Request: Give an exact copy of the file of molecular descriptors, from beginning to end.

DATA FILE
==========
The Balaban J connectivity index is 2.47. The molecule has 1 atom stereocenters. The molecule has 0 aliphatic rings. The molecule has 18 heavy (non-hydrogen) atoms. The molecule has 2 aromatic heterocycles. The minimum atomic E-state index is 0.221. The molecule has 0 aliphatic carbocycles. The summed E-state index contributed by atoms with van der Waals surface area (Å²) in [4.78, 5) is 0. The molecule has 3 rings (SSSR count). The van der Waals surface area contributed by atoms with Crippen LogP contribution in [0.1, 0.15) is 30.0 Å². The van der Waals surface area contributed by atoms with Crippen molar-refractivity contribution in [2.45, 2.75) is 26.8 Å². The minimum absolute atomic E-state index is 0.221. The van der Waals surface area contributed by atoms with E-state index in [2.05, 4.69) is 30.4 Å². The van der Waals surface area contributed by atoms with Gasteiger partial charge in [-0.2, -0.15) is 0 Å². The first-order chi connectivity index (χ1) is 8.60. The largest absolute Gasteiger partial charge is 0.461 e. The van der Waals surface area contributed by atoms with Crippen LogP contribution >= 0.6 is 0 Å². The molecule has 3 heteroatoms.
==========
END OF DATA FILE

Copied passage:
The Balaban J connectivity index is 2.47. The molecule has 1 atom stereocenters. The molecule has 0 aliphatic rings. The molecule has 18 heavy (non-hydrogen) atoms. The molecule has 2 aromatic heterocycles. The minimum atomic E-state index is 0.221. The molecule has 0 aliphatic carbocycles. The summed E-state index contributed by atoms with van der Waals surface area (Å²) in [4.78, 5) is 0. The molecule has 3 rings (SSSR count). The van der Waals surface area contributed by atoms with Crippen LogP contribution in [0.1, 0.15) is 30.0 Å². The van der Waals surface area contributed by atoms with Crippen molar-refractivity contribution in [2.45, 2.75) is 26.8 Å². The minimum absolute atomic E-state index is 0.221. The van der Waals surface area contributed by atoms with E-state index in [2.05, 4.69) is 30.4 Å². The van der Waals surface area contributed by atoms with Gasteiger partial charge in [-0.2, -0.15) is 0 Å². The first-order chi connectivity index (χ1) is 8.60. The largest absolute Gasteiger partial charge is 0.461 e. The van der Waals surface area contributed by atoms with Crippen LogP contribution >= 0.6 is 0 Å². The molecule has 3 heteroatoms.